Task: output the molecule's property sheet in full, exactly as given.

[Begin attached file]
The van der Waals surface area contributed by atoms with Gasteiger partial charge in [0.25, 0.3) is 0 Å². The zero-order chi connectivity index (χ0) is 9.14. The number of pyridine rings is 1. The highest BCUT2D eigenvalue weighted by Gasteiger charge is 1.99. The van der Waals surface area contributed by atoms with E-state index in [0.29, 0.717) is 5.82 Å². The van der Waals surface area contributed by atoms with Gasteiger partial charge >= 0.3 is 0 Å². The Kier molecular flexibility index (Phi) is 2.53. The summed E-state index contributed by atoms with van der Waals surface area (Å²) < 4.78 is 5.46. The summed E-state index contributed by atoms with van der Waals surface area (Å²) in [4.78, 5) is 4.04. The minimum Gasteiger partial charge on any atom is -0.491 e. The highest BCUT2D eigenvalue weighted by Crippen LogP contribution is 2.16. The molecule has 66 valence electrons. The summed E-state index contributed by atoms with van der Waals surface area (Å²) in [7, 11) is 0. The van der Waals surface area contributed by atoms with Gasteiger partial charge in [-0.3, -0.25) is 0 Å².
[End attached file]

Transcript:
The van der Waals surface area contributed by atoms with Gasteiger partial charge in [0.25, 0.3) is 0 Å². The zero-order chi connectivity index (χ0) is 9.14. The number of pyridine rings is 1. The highest BCUT2D eigenvalue weighted by Gasteiger charge is 1.99. The van der Waals surface area contributed by atoms with E-state index in [0.29, 0.717) is 5.82 Å². The van der Waals surface area contributed by atoms with Gasteiger partial charge >= 0.3 is 0 Å². The Kier molecular flexibility index (Phi) is 2.53. The summed E-state index contributed by atoms with van der Waals surface area (Å²) < 4.78 is 5.46. The summed E-state index contributed by atoms with van der Waals surface area (Å²) in [4.78, 5) is 4.04. The minimum Gasteiger partial charge on any atom is -0.491 e. The highest BCUT2D eigenvalue weighted by Crippen LogP contribution is 2.16. The molecule has 66 valence electrons. The summed E-state index contributed by atoms with van der Waals surface area (Å²) in [7, 11) is 0. The van der Waals surface area contributed by atoms with Gasteiger partial charge in [-0.3, -0.25) is 0 Å².